“Only a God Can Save Us”: Heidegger on Technology

Moses May-Hobbs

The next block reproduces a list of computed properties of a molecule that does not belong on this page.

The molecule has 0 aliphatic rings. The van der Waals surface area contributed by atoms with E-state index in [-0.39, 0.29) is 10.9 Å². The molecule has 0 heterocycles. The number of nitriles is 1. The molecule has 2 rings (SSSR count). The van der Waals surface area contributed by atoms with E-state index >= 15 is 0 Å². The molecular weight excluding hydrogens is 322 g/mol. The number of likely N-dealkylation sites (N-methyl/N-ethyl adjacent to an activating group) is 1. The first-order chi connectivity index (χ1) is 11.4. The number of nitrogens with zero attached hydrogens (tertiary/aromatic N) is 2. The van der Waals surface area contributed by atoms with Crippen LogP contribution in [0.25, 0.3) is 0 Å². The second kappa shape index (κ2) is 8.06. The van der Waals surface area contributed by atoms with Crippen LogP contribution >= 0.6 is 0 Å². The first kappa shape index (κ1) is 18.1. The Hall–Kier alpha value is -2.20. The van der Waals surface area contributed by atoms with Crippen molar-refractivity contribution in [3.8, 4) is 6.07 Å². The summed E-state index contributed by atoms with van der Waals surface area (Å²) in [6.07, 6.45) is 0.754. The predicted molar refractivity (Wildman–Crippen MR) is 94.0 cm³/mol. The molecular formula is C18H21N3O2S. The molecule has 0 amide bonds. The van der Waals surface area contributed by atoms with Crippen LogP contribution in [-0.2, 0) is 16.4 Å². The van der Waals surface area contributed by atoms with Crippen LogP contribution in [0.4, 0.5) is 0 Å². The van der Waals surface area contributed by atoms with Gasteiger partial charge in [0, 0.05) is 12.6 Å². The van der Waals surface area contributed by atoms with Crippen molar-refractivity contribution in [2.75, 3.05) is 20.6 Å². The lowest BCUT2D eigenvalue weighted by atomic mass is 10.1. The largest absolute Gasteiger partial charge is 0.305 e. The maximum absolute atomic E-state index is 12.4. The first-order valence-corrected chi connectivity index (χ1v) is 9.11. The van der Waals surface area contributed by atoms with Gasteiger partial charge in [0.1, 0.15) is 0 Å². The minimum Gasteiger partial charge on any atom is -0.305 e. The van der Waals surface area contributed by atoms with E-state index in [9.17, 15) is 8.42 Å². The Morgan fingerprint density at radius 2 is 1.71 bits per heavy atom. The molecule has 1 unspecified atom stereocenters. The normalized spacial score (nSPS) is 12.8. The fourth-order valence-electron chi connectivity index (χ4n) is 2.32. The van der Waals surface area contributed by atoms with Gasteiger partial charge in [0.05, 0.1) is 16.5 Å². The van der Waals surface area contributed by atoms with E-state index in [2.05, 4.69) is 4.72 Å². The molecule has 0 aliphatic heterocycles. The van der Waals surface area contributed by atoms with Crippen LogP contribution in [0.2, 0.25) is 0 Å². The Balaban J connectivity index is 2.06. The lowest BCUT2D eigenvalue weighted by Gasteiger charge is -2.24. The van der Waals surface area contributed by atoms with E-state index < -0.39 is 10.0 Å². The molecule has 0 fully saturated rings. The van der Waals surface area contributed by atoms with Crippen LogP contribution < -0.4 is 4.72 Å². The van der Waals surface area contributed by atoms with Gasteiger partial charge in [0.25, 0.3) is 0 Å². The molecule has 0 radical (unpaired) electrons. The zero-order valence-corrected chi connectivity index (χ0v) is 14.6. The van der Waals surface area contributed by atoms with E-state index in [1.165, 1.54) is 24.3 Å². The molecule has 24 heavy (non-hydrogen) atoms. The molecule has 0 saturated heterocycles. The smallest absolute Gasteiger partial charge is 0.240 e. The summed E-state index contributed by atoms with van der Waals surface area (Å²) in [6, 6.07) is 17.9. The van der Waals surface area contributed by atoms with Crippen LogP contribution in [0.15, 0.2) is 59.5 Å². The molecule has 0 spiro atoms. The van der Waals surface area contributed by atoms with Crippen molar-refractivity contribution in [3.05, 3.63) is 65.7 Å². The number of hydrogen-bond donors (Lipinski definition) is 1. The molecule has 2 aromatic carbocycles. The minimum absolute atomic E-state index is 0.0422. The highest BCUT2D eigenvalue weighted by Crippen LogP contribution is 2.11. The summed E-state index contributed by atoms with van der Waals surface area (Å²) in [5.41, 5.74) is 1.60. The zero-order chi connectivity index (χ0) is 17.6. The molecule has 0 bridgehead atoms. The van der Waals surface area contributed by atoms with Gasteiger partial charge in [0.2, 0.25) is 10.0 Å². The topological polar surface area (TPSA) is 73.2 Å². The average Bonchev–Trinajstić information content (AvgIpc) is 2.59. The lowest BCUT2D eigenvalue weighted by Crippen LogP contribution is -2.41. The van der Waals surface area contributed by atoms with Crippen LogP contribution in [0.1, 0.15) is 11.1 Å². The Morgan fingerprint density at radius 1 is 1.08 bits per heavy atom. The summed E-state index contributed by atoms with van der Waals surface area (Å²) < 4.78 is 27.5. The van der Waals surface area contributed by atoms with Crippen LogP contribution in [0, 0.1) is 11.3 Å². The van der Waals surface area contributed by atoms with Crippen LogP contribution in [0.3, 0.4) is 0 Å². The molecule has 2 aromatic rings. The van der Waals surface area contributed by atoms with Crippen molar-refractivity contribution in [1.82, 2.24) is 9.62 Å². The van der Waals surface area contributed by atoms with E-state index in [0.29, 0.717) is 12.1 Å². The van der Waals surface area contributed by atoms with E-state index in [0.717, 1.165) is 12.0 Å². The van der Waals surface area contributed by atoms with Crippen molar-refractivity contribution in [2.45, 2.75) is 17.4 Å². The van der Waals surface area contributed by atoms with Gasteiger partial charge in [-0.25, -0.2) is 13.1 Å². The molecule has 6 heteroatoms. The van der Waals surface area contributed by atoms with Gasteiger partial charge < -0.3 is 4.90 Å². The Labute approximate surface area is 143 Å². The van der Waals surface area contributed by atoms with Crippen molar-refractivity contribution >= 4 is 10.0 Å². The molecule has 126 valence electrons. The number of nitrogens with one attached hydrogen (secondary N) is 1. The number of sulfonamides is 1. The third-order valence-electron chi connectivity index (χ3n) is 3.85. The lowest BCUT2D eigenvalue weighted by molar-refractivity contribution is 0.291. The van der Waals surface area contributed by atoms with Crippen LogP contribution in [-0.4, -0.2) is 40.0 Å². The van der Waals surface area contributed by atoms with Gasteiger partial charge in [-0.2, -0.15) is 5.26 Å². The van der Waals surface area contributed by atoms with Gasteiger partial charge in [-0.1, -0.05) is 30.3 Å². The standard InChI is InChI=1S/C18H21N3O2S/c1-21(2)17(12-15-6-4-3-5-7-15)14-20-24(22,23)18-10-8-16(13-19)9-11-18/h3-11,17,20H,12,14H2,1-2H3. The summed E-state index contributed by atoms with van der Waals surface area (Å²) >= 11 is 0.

What does technology become when we stop thinking about it as a means to an end? Heidegger thought that the answer to this question — which, put another way, asks what technology is when we stop thinking about it technologically — explains the essence of technology. Non-technological thinking is at least as important for Heidegger as actually understanding what the essence of technology is.   Heidegger theorized in parts of his work — most explicitly stated in a series of lectures, including “The Question Concerning Technology” — that technology is not just a category that describes certain trains of scientific thought, or types of devices. Technology is also not the exclusive province of modernity. Rather, Heidegger proposed that technology is a “mode of revealing”, a framework in which things reveal themselves in their capacity as instrumental objects — as resources. This process of revealing, for Heidegger, is just as important for twentieth-century technology as it was for the simplest tools from early human history.   There is, however, a significant difference between ancient and modern technology for Heidegger. While the windmill “brings forth” energy from natural phenomena, it is essentially at the mercy of those phenomena: it allows them to reveal their own instrumental potential. By contrast, and here we see the source of Heidegger’s prominence in contemporary ecological thought, Heidegger sees modern technology as challenging nature: demanding “that it supply energy that can be extracted and stored as such”. For Heidegger, the defining behavior of modern technology is extraction, its tendency to challenge the land to reveal itself as a particular kind of useful resource. In Heidegger’s parlance, technology is a mode of revealing things that “sets upon” nature and restructures it according to human demands for resources.   Heidegger and Technology The Heidegger Museum in Meßkirch, via bodensee.eu   Although extraction is certainly a human-directed form of progress, Heidegger is keen to stress that our apparent mastery over technology should not be confused with an escape from an increasingly ubiquitous technological mode of being. Indeed, the very defense which says that technology is only a tool — an instrument for predicting things, for shaping the planet, or for other, pre-existing human purposes — misunderstands the nature of technology. When we speak of instrumentality, of achieving our ends, or of using something to do so, we are already speaking technologically. The difficulty of getting out of this way of speaking is, for Heidegger, indicative of the essentially technological plight of modernity: the impossibility of conceiving of the world apart from as a tool, resource, and energy store.   For Heidegger, poetry is also a mode of revealing. Unlike many other writers on aesthetics, Heidegger conceived of art and poetry as means by which objects divulge things about themselves. Heidegger calls on us to consider the Rhine River in two very different capacities. On the one hand, there is the Rhine of Hölderlin’s hymn Der Rhein, “noblest of all rivers/The free-born Rhine” with its “jubilant” voice. On the other, there is the Rhine which drives the turbines of its hydroelectric plant. The hydroelectric Rhine is only now a site of energetic potential; a potential that can be harnessed, stored, and distributed. To the imaginary objector who says that the landscape-feature Hölderlin was marveling at still flows, Heidegger retorts: “But how? In no other way than as an object on call for inspection by a tour group ordered there by the vacation industry.” (The Question Concerning Technology)   The hydroelectric dam on the Rhine, photo by Maarten Sepp, via Wikimedia Commons   This latter Rhine is not the same river, for Heidegger, as the one that goes “thirstily winding” and “plunges away”. That river — Hölderlin’s river — is a casualty of technology, insofar as technology obscures all that the Rhine might be beyond its capacity to supply energy. The poetic, and perhaps more generally aesthetic, reverie is a mode of revealing at once effaced by technology and potentially able to uncover technology’s essence.   The river’s being is, perhaps unsurprisingly, essential to Heidegger’s account of technology and what it occludes. Heidegger understands technology as a mode of revealing in which we cannot see things as they are — that is, as objects in the truest sense. Giving the example of a plane waiting on a runway, Heidegger suggests that technology reveals things only as a “standing reserve”: a useful action awaiting manifestation. Sure, Heidegger concedes, the plane on the runway is hypothetically an object simply being in a place, but this is not what the plane is for us. “Revealed, it stands on the taxi strip only as standing-reserve, inasmuch as it is ordered to ensure the possibility of transportation.” (The Question Concerning Technology). Technology lets us see things only as these standing reserves — the river as a store of electrical energy or guided tours, the plane as only the possibility of useful transport — but never as things in themselves.   Heidegger and Ecology  View of the Rhine at Reineck, by Herman Saftleven, 1654, oil on canvas, via the Rijksmuseum   Heidegger’s suggestion that humans should begin to reconsider their instrumental attitudes towards objects, and his criticism of the extractive practices which follow from these attitudes, have made him popular among contemporary ecological thinkers. In particular, Heidegger’s interest in inanimate objects and non-human organisms as beings with the capacity to reveal themselves in ways other than those that are purely instrumental has prompted his uptake among proponents of “deep ecology”, a school of thought that argues for the value of non-human organisms, and even objects, as separate from their use-value to humans. Heidegger presents a critique of anthropocentric thinking, a critique that focuses not so much on the specific environmental harm caused by human technology but on the near-ubiquitous structures of thought which robs natural objects of their existential autonomy.   It should be noted that Heidegger does not straightforwardly blame humanity for transforming objects into standing reserves. The origin of this kind of “unconcealment” is more mystical for Heidegger than for most contemporary ecological theorists. Though Heidegger is unambiguous in recommending that we strive against the rapid ascendancy of the technological, human agency is — as in many other parts of Heidegger’s philosophy — called into question as the instigator of instrumental thinking. This gesture, too, serves as a rejection of dominant anthropocentrism: it throws off the presumed primacy of the human will and human power in favor of a world-picture of complex joint agency between people and things. Though humans certainly manufacture tools, mine the earth, and build hydroelectric plants, Heidegger identifies this process with an extra-human temptation, a revelation of the stuff of the world as the means by which to build the world.   Primitivism and Eco-Fascism Plane in Fiji, photograph by John Todd, 1963, the plane on the runway is Heidegger clearest example of how the standing reserve transforms objects, via the British Museum   Heidegger’s legacy today is a fraught one, and not only due to his famous connections to, and advocacy for, Nazism. Mark Blitz’s extensive article on Heidegger and technology unpicks the ways in which — contrary to some strident defenders of the disjunction between Heidegger’s philosophy and his political affiliations — Heidegger’s writing on technology, nature, and “dwelling” dovetail with fascist rhetoric, both historical and contemporary. Blitz notes, for instance, that Nazi ideology’s emphasis on the mystical intermingling of “blood and soil” finds theoretical backing in Heidegger’s thinking, while disavowals of modernity in contrast with a traditional ideal always curry favor among reactionary political movements.   To ask the question, “what useful suggestions can we glean from Heidegger’s writings on technology and nature?” is perhaps to fall into the trap of technological thinking which he warns us of. Nonetheless, Heidegger’s thought contains suggestions for how we should begin to relate to natural resources non-technologically. Understanding these suggestions is difficult in part because of Heidegger’s dense and winding texts, laden with etymologies and looping diversions, but it is also difficult because we are so used to arguments which present themselves instrumentally — that only make suggestions as a means to an end. The problem, in the face of serious environmental problems demanding urgent solutions, is that it is difficult to suspend our disbelief in the idea that anything will get better if we simply stop thinking about the river as a source of electrical energy, or the ore-deposit as a reserve of construction materials.   Photograph of Heidegger, by Digne Meller Marcovicz, 1968, via frieze.com   At best, we can perhaps get on board with the primitivist’s call to renegotiate our relationship with the ease and speed of technological life. There are, however, good reasons to be suspicious of this call, not least because anthropogenic climate change presents us with problems that will not be solved or dissolved by suddenly stopping large-scale extractive practices. The human cost of primitivism is necessarily vast, and with the exception of those who are truly uninvested in their own, and humanity’s general, prospects of survival, few proponents of it imagine that the cost shall be felt by them — that they will starve, or be killed, or fall ill. It is for this reason that the kind of ecological primitivism with which Heidegger has been aligned has also overlapped substantially with fascist thought. There is the disquieting prospect that, lurking behind the imperative to let natural things be, is a belief in naturally justified hierarchies.   Only a God Can Save Us The English translation of Heidegger’s Der Spiegel interview, published a few days after the philosopher’s death, via pdcnet.org   We can, perhaps, envision alternative ways in which to heed Heidegger’s critique of technological thinking, at least as individuals. Questions of policy are necessarily bound up in ideas of means and ends, desirable outcomes, and the expenditure of resources, but as solitary agents, we can opt to escape from the hegemony of the standing reserve. We should, Heidegger seems to suggest, become more like the poet and less like the physicist in our interactions with objects in the world, allowing things to reveal themselves to us according to their essence rather than their place in a rigidly ordered system of forces and potential energies. In the final passages of “The Question Concerning Technology” Heidegger writes the curious declaration: “the essence of technology is nothing technological”. Meaningful reflections upon the essence of technology occur, Heidegger says, in the realm of art.   Heidegger was not, however, optimistic about modernity or the possibility of extricating ourselves as humans from the constrictive structures and blinding technologies we have come to rely on. Speaking of the atom bomb, Heidegger argued that rather than presenting us with a new development which we have the opportunity to direct for good or ill, the atom bomb is merely the culmination of centuries of scientific thought. Indeed, nuclear power affects the most literal manifestation of technology’s tendency to re-order objects as energy; the atomic bomb fractures matter into its potential as an act of destruction.   Model of the ‘Fat Man’ atomic bomb dropped on Nagasaki in 1945, via the National Museum of the United States Airforce   Humanity also risks confounding itself by using technology to an ever greater extent to solve problems that are themselves exacerbated by instrumental thinking. Heidegger’s famous proclamation that “all distances in time and space are shrinking” refers to the ways in which transport and communication technologies facilitate easier access to images, places, people, objects, cultural artifacts, and so on. “Yet the frantic abolition of all distances brings no nearness; for nearness does not consist in shortness of distance.” (Heidegger, The Thing). What we ignore in the frenzied effort to attain nearness through technological means is that those technological means have obscured things in themselves; they have distanced us further from objects revealed as they are. Being, Heidegger proposes, is overlooked in all its semi-mystical wonder, despite its immediate nearness to us.   In a remark which has been taken both as a plea for forgiveness over his Nazism, and a lamentation of the trap which humanity finds itself entangled in, Heidegger once remarked in an interview — one he gave on the condition it would not be published until after his death — that “only a god can save us”. Divergences in the use of technology are of little concern in Heidegger’s writing — the nuclear bomb and the hydroelectric plant commit the same obfuscation of being. Only a god can save us, but only stripping away the mask of means and ends will allow God to appear.